Ice and Sand: Linking the Sandbox to Geographic Features in Elementary
Social Studies


Ronald V. Morris

What do the sinking of the Titanic, the Grand Tetons National Park, and the Indiana Dunes have in common? The answer is that all three are testaments to the forces of glaciation.

At first, there might seem to be little in common between a yawning hole torn in a ship, the U-shaped valleys found in places like the Grand Tetons and Yosemite National Parks, and dunes that border a lakeshore. But ship-sinking icebergs are the chunks that fall off the edge of glaciers at sea, U-shaped valleys have been carved by glaciers descending from mountain tops, and the dunes are boundaries of the lake left behind after a glacier mass hollowed, compacted, and scooped out depressions in the sand.

Glaciers are an excellent subject for elementary social studies classes. Their effects are easy for students to model with inexpensive teaching supplies, such as sand and ice. Students can conduct research nationally with virtual field trips or locally with real field trips. Their models and research can be used as starting points for a discussion of how the impact of glaciation on land has affected individuals and communities—how people encounter the land and respond to it through labor, industry, and recreation. People discover mineral wealth more easily in land where glaciers have stripped away the topsoil. Where glaciers have deposited drift—known as “till,” consisting of rocks, stone, sand, dirt, and clay—the result has often been good farmland and the establishment of farming communities. The valleys and lakes that glaciers leave behind have become favorite spots for visitors and tourists.

For students, modeling physical geographic forces in class is a means to a greater understanding of these forces and their impact on the environment. This reflects research findings that multiple-information formats enhance learning. For example, a study by Kulhayy, Lee, and Caterino found that those fifth grade students who wrote a fictional account using a map retained more information than students who wrote a description of the map.1 Viewing the map was responsible for an increase in recall of written work. Maps also serve as mnemonics. Another study found that studying an intact map before text analysis set up a mnemonic device to help the reader analyze supporting text.2 Spatial relationship maps encourage the retrieval of information. Students remembered facts, feature names, and locations on reconstructed maps. Furthermore, student errors in map location remained smaller. Like maps, models may serve as useful mnemonic structures.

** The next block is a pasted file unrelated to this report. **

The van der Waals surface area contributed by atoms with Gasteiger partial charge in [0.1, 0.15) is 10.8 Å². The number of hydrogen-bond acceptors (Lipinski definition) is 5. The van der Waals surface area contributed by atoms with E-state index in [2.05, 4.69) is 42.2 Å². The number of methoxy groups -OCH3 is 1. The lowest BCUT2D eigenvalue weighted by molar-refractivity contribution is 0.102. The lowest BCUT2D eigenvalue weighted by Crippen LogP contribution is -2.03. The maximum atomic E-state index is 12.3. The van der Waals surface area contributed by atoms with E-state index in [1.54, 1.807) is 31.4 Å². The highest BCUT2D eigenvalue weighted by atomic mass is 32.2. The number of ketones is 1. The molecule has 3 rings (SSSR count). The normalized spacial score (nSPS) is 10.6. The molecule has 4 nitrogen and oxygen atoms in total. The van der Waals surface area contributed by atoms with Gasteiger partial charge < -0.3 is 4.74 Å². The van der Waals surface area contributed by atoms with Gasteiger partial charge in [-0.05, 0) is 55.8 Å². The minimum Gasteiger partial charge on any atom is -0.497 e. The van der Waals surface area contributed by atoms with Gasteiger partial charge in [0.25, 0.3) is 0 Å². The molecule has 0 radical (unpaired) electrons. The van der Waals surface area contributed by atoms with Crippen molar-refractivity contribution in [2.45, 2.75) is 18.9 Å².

Diagrams also help people solve comprehension problems. Larkin and Simon point out that a diagram can gather all necessary information, use location as a grouping tool, and support numerous perceptual inferences.3 Another study found that students who study diagrams before text recalled more facts and features than did students who read the text before seeing the diagram or used only text.4 Models should have a similar effect on the ability of students to interpret text. Models that are presented at the beginning of instruction will best help students organize information.


Building the Models